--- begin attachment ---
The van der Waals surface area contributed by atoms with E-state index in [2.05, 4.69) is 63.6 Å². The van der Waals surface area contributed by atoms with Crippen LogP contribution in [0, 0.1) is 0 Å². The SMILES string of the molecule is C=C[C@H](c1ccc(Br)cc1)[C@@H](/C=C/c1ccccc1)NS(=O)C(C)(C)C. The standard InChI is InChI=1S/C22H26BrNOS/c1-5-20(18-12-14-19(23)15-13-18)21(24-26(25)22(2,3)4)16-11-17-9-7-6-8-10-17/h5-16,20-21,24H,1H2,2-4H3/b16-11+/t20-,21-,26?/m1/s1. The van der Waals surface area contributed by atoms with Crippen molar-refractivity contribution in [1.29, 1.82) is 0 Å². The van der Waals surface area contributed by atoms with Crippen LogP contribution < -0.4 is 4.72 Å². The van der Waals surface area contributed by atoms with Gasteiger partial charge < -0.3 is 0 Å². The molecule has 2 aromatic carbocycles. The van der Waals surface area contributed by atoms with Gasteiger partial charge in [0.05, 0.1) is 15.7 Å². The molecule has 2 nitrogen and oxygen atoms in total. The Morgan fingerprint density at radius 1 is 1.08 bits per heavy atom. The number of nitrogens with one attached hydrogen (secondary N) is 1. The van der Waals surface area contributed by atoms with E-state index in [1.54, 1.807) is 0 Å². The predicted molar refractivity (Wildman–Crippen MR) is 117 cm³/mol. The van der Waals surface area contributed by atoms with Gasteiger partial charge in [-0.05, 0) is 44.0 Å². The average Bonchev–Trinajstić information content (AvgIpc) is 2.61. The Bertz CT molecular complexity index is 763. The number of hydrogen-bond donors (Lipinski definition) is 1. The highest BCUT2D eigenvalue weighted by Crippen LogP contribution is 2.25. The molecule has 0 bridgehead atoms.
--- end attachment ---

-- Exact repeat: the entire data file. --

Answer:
The van der Waals surface area contributed by atoms with E-state index in [2.05, 4.69) is 63.6 Å². The van der Waals surface area contributed by atoms with Crippen LogP contribution in [0, 0.1) is 0 Å². The SMILES string of the molecule is C=C[C@H](c1ccc(Br)cc1)[C@@H](/C=C/c1ccccc1)NS(=O)C(C)(C)C. The standard InChI is InChI=1S/C22H26BrNOS/c1-5-20(18-12-14-19(23)15-13-18)21(24-26(25)22(2,3)4)16-11-17-9-7-6-8-10-17/h5-16,20-21,24H,1H2,2-4H3/b16-11+/t20-,21-,26?/m1/s1. The van der Waals surface area contributed by atoms with Crippen molar-refractivity contribution in [1.29, 1.82) is 0 Å². The van der Waals surface area contributed by atoms with Crippen LogP contribution < -0.4 is 4.72 Å². The van der Waals surface area contributed by atoms with Gasteiger partial charge < -0.3 is 0 Å². The molecule has 2 aromatic carbocycles. The van der Waals surface area contributed by atoms with Gasteiger partial charge in [0.05, 0.1) is 15.7 Å². The molecule has 2 nitrogen and oxygen atoms in total. The Morgan fingerprint density at radius 1 is 1.08 bits per heavy atom. The number of nitrogens with one attached hydrogen (secondary N) is 1. The van der Waals surface area contributed by atoms with E-state index in [1.54, 1.807) is 0 Å². The predicted molar refractivity (Wildman–Crippen MR) is 117 cm³/mol. The van der Waals surface area contributed by atoms with Gasteiger partial charge in [-0.05, 0) is 44.0 Å². The average Bonchev–Trinajstić information content (AvgIpc) is 2.61. The Bertz CT molecular complexity index is 763. The number of hydrogen-bond donors (Lipinski definition) is 1. The highest BCUT2D eigenvalue weighted by Crippen LogP contribution is 2.25. The molecule has 0 bridgehead atoms.